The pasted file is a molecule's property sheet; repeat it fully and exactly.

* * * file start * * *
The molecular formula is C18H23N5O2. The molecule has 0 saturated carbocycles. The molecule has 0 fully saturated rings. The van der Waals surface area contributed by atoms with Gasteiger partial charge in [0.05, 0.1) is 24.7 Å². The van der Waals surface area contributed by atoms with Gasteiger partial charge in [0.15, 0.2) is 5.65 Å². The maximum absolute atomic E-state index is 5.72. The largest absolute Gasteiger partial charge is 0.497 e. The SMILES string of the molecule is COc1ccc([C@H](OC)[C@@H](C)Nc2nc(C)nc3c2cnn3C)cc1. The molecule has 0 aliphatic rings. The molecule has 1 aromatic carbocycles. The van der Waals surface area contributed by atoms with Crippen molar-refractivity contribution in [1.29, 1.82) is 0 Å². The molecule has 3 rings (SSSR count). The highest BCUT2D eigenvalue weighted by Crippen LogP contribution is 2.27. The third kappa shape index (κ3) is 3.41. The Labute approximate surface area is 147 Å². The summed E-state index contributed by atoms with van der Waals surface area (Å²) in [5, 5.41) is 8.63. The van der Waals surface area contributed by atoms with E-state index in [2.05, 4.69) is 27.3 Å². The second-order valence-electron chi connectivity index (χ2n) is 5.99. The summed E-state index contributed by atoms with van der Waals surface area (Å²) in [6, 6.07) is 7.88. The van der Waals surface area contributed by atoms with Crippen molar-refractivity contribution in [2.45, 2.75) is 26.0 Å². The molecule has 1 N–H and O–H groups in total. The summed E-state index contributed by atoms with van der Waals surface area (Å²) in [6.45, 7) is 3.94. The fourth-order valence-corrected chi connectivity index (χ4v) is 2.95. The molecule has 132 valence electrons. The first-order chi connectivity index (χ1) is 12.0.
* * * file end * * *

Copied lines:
The molecular formula is C18H23N5O2. The molecule has 0 saturated carbocycles. The molecule has 0 fully saturated rings. The van der Waals surface area contributed by atoms with Gasteiger partial charge in [0.05, 0.1) is 24.7 Å². The van der Waals surface area contributed by atoms with Gasteiger partial charge in [0.15, 0.2) is 5.65 Å². The maximum absolute atomic E-state index is 5.72. The largest absolute Gasteiger partial charge is 0.497 e. The SMILES string of the molecule is COc1ccc([C@H](OC)[C@@H](C)Nc2nc(C)nc3c2cnn3C)cc1. The molecule has 0 aliphatic rings. The molecule has 1 aromatic carbocycles. The van der Waals surface area contributed by atoms with Crippen molar-refractivity contribution in [1.29, 1.82) is 0 Å². The molecule has 3 rings (SSSR count). The highest BCUT2D eigenvalue weighted by Crippen LogP contribution is 2.27. The third kappa shape index (κ3) is 3.41. The Labute approximate surface area is 147 Å². The summed E-state index contributed by atoms with van der Waals surface area (Å²) in [5, 5.41) is 8.63. The van der Waals surface area contributed by atoms with E-state index in [2.05, 4.69) is 27.3 Å². The second-order valence-electron chi connectivity index (χ2n) is 5.99. The summed E-state index contributed by atoms with van der Waals surface area (Å²) in [6, 6.07) is 7.88. The van der Waals surface area contributed by atoms with Crippen molar-refractivity contribution in [2.45, 2.75) is 26.0 Å². The molecule has 1 N–H and O–H groups in total. The summed E-state index contributed by atoms with van der Waals surface area (Å²) in [6.45, 7) is 3.94. The fourth-order valence-corrected chi connectivity index (χ4v) is 2.95. The molecule has 132 valence electrons. The first-order chi connectivity index (χ1) is 12.0.